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Dalton v. Berryhill

United States District Court, D. New Mexico

December 7, 2017

RONALD J. DALTON, Plaintiff,
NANCY A. BERRYHILL, [1] Acting Commissioner of the Social Security Administration, Defendant.


          Laura Fashing United States Magistrate Judge

         THIS MATTER comes before the Court on plaintiff Ronald J. Dalton's Motion to Remand or Reverse and Brief in Support of Motion to Remand, filed January 1, 2017, and fully briefed on May 4, 2017. Docs. 20, 21, 25, 28. The parties have consented to my entering a final judgment in this case. Docs. 6, 9, 10. Having meticulously reviewed the entire record and being fully advised in the premises, I find that the Administrative Law Judge (“ALJ”) failed to apply the correct legal standards in weighing the opinions of two examining medical sources. I therefore GRANT Mr. Dalton's motion and remand this case to the Commissioner for proceedings consistent with this opinion.

         I. Standard of Review

         The standard of review in a Social Security appeal is whether the Commissioner's final decision[2] is supported by substantial evidence and whether the correct legal standards were applied. Maes v. Astrue, 522 F.3d 1093, 1096 (10th Cir. 2008). If substantial evidence supports the Commissioner's findings and the correct legal standards were applied, the Commissioner's decision stands, and the plaintiff is not entitled to relief. Langley v. Barnhart, 373 F.3d 1116, 1118 (10th Cir. 2004). “The failure to apply the correct legal standard or to provide this court with a sufficient basis to determine that appropriate legal principles have been followed is grounds for reversal.” Jensen v. Barnhart, 436 F.3d 1163, 1165 (10th Cir. 2005) (internal quotation marks and brackets omitted). The Court must meticulously review the entire record, but may neither reweigh the evidence nor substitute its judgment for that of the Commissioner. Flaherty v. Astrue, 515 F.3d 1067, 1070 (10th Cir. 2007).

         “Substantial evidence is such relevant evidence as a reasonable mind might accept as adequate to support a conclusion.” Langley, 373 F.3d at 1118. A decision “is not based on substantial evidence if it is overwhelmed by other evidence in the record or if there is a mere scintilla of evidence supporting it.” Id. While the Court may not reweigh the evidence or try the issues de novo, its examination of the record as a whole must include “anything that may undercut or detract from the ALJ's findings in order to determine if the substantiality test has been met.” Grogan v. Barnhart, 399 F.3d 1257, 1262 (10th Cir. 2005). However, “‘[t]he possibility of drawing two inconsistent conclusions from the evidence does not prevent [the] findings from being supported by substantial evidence.'” Lax v. Astrue, 489 F.3d 1080, 1084 (10th Cir. 2007) (quoting Zoltanski v. F.A.A., 372 F.3d 1195, 1200 (10th Cir. 2004)).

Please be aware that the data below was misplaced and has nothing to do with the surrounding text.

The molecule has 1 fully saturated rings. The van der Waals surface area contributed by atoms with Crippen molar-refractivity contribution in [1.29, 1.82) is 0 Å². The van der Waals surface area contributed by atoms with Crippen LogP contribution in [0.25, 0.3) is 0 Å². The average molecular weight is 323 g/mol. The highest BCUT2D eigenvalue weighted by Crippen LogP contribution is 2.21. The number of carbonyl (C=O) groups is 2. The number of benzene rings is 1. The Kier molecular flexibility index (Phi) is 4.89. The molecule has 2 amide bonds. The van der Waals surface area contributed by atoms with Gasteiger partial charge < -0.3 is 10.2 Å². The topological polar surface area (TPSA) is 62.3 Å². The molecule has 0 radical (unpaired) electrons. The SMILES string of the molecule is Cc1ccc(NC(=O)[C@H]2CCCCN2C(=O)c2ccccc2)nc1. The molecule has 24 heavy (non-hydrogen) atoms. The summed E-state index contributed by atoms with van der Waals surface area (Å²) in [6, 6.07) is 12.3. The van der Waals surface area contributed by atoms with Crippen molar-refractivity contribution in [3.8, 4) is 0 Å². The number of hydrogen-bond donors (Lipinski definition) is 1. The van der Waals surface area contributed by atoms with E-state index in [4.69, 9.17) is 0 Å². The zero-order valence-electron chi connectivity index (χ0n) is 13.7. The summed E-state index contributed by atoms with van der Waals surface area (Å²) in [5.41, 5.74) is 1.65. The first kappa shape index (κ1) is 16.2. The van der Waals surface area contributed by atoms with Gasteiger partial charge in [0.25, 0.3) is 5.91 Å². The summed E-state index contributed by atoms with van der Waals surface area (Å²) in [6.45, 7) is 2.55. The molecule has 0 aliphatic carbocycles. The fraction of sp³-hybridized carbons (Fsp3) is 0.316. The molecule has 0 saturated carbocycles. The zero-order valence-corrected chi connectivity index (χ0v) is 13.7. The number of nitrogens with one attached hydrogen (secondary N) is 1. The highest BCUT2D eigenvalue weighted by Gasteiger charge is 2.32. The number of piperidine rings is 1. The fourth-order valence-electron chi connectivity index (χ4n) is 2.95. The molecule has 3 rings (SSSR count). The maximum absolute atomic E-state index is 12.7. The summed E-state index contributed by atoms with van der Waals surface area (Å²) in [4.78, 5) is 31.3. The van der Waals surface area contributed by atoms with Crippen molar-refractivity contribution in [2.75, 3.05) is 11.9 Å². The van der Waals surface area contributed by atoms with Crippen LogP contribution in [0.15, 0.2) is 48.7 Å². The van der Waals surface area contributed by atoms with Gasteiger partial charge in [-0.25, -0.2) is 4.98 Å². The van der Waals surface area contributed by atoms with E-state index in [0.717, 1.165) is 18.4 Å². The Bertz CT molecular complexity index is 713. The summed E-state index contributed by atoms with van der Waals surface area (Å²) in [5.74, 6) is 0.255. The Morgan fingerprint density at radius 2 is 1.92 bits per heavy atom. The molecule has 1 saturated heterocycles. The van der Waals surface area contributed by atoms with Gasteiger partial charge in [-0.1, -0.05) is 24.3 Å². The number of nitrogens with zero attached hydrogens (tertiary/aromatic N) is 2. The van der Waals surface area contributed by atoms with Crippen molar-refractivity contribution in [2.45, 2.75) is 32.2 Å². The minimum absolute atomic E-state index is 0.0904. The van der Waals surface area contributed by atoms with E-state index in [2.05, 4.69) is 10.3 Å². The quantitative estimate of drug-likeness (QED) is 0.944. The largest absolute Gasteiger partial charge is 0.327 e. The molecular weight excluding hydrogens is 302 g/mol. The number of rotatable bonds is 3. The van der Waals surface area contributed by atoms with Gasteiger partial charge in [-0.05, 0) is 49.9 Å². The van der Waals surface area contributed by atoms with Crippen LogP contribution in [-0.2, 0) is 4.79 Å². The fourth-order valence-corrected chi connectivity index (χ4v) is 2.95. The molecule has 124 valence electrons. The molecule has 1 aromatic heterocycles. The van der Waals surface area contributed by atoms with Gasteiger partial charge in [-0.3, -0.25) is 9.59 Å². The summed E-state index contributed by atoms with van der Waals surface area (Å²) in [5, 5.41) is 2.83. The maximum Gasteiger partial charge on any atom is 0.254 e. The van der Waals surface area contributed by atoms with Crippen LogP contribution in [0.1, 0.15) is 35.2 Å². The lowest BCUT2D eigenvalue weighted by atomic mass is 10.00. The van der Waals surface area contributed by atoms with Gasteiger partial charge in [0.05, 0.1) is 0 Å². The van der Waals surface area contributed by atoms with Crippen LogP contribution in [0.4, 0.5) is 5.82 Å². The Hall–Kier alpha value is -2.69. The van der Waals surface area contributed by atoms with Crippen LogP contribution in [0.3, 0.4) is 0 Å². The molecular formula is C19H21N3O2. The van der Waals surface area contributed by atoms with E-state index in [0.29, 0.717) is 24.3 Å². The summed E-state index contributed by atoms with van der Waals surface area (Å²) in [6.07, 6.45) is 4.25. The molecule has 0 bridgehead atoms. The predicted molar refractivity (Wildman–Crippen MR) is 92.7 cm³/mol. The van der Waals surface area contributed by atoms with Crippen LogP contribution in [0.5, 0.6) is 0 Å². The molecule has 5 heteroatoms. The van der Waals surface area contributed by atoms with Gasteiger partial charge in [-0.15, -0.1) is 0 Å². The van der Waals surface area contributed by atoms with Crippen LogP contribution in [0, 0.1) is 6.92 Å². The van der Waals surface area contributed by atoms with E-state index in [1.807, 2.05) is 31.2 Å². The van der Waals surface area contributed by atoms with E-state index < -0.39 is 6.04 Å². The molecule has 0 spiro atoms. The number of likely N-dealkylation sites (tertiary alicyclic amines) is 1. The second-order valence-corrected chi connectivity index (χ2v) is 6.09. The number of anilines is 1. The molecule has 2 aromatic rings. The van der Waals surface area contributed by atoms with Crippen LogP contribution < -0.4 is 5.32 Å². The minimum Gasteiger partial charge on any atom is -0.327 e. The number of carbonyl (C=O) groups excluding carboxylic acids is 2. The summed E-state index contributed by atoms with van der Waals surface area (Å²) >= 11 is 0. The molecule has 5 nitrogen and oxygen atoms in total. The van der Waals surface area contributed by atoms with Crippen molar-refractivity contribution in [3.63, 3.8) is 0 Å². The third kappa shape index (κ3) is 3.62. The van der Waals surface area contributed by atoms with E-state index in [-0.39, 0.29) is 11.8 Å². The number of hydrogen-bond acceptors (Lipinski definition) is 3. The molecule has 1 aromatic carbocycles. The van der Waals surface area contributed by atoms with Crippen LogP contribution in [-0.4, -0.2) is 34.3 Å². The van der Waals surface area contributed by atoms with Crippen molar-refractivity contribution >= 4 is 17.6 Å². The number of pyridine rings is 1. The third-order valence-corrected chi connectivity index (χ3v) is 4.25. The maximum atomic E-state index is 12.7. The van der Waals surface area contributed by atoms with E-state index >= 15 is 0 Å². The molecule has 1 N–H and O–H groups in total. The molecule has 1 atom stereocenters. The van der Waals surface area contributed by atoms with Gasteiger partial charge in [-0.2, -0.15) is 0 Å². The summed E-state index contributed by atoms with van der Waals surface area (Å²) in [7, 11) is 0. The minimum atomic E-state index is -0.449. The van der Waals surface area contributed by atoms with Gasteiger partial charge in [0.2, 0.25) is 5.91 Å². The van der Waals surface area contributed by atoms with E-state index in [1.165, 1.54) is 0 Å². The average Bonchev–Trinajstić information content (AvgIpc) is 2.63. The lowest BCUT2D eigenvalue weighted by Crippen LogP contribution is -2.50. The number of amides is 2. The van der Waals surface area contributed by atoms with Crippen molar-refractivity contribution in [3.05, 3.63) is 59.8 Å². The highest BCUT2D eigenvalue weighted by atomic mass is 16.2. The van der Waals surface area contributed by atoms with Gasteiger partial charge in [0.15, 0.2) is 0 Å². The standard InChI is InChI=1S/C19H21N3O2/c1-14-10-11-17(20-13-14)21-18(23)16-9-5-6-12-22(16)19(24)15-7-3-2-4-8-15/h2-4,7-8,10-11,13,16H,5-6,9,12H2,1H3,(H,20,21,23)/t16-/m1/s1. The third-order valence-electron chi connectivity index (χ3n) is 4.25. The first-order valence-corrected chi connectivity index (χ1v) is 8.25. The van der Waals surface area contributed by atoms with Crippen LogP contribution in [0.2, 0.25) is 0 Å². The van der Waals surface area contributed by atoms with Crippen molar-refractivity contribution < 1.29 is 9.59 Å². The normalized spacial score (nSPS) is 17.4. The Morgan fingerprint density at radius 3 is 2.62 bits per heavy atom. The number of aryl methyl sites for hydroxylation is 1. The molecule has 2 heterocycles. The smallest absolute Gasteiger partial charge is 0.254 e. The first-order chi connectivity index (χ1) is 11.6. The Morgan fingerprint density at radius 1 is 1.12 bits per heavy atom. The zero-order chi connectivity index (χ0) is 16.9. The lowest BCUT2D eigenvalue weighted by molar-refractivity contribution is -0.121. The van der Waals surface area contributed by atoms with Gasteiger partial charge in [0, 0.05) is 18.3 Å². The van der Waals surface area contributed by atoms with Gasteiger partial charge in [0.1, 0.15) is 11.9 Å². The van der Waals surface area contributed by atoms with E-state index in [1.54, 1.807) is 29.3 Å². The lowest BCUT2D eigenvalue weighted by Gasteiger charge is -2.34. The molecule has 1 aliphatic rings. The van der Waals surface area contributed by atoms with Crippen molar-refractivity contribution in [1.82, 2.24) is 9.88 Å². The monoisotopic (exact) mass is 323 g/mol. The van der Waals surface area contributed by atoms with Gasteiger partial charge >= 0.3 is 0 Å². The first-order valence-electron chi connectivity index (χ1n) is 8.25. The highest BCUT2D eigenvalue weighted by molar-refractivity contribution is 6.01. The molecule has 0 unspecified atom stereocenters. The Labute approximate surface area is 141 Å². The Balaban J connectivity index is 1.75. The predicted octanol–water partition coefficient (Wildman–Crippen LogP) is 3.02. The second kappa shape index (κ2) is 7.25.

II. Applicable Law and Sequential Evaluation Process

         To qualify for disability benefits, a claimant must establish that he or she is unable “to engage in any substantial gainful activity by reason of any medically determinable physical or mental impairment which can be expected to result in death or which has lasted or can be expected to last for a continuous period of not less than 12 months.” 42 U.S.C. §§ 423(d)(1)(A), 1382c(a)(3)(A); 20 C.F.R. §§ 404.1505(a), 416.905(a).

         When considering a disability application, the Commissioner is required to use a five-step sequential evaluation process. 20 C.F.R. §§ 404.1520(a)(4), 416.920(a)(4); Bowen v. Yuckert, 482 U.S. 137, 140 (1987). At the first four steps of the evaluation process, the claimant must show: (1) the claimant is not engaged in “substantial gainful activity;” (2) the claimant has a “severe medically determinable . . . impairment . . . or a combination of impairments” that has lasted or is expected to last for at least one year; and (3) the impairment(s) either meet or equal one of the Listings[3] of presumptively disabling impairments; or (4) the claimant is unable to perform his or her “past relevant work.” 20 C.F.R. § 404.1520(a)(4)(i-iv); Grogan, 399 F.3d at 1261. If the claimant cannot show that his or her impairment meets or equals a Listing but proves that he or she is unable to perform his or her “past relevant work, ” the burden then shifts to the Commissioner, at step five, to show that the claimant is able to perform other work in the national economy, considering the claimant's residual functional capacity (“RFC”), age, education, and work experience. Id.

         III. Background and Procedural History

         Mr. Dalton was born on April 23, 1971. AR[4] 26, 107. His mother committed suicide when he was nine. AR 1385. By the ninth grade, Mr. Dalton got in trouble because he was doing a lot of drugs and was “locked up in a mental ward, ” remaining in the state's custody until he turned eighteen. AR 1385-86. Mr. Dalton was never able to obtain his GED, and has worked different jobs as a way of educating himself. AR 1380, 1386. His past relevant work includes working as a cook's helper, a dishwasher, in construction and labor, and as a cashier at a convenience store. AR 1391-92. At the time of the hearing, Mr. Dalton was married and living with his wife in an RV in Moriarty, New Mexico. AR 1379, 1383-84.